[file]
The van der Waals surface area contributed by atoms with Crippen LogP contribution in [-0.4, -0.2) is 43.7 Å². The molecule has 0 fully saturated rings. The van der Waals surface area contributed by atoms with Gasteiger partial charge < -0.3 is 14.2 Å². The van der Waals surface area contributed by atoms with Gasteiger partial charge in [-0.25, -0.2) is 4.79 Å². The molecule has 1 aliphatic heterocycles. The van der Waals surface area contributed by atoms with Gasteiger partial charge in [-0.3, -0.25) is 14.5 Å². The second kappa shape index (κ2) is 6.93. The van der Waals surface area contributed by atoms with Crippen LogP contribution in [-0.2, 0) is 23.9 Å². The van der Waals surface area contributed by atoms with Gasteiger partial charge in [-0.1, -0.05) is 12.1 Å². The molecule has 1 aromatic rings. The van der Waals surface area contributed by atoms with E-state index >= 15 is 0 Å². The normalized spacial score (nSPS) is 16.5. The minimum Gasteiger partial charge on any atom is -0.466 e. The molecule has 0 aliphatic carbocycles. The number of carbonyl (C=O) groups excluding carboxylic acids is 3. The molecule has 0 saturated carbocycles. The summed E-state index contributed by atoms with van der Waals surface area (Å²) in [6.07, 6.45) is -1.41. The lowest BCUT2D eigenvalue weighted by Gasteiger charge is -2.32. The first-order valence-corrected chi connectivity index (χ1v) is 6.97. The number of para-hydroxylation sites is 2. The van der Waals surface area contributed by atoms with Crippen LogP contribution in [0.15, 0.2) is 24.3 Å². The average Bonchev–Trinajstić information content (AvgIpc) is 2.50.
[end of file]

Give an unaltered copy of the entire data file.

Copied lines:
The van der Waals surface area contributed by atoms with Crippen LogP contribution in [-0.4, -0.2) is 43.7 Å². The molecule has 0 fully saturated rings. The van der Waals surface area contributed by atoms with Gasteiger partial charge < -0.3 is 14.2 Å². The van der Waals surface area contributed by atoms with Gasteiger partial charge in [-0.25, -0.2) is 4.79 Å². The molecule has 1 aliphatic heterocycles. The van der Waals surface area contributed by atoms with Gasteiger partial charge in [-0.3, -0.25) is 14.5 Å². The second kappa shape index (κ2) is 6.93. The van der Waals surface area contributed by atoms with Crippen LogP contribution in [-0.2, 0) is 23.9 Å². The van der Waals surface area contributed by atoms with Gasteiger partial charge in [-0.1, -0.05) is 12.1 Å². The molecule has 1 aromatic rings. The van der Waals surface area contributed by atoms with E-state index >= 15 is 0 Å². The normalized spacial score (nSPS) is 16.5. The minimum Gasteiger partial charge on any atom is -0.466 e. The molecule has 0 aliphatic carbocycles. The number of carbonyl (C=O) groups excluding carboxylic acids is 3. The molecule has 0 saturated carbocycles. The summed E-state index contributed by atoms with van der Waals surface area (Å²) in [6.07, 6.45) is -1.41. The lowest BCUT2D eigenvalue weighted by Gasteiger charge is -2.32. The first-order valence-corrected chi connectivity index (χ1v) is 6.97. The number of para-hydroxylation sites is 2. The van der Waals surface area contributed by atoms with Crippen LogP contribution in [0.15, 0.2) is 24.3 Å². The average Bonchev–Trinajstić information content (AvgIpc) is 2.50.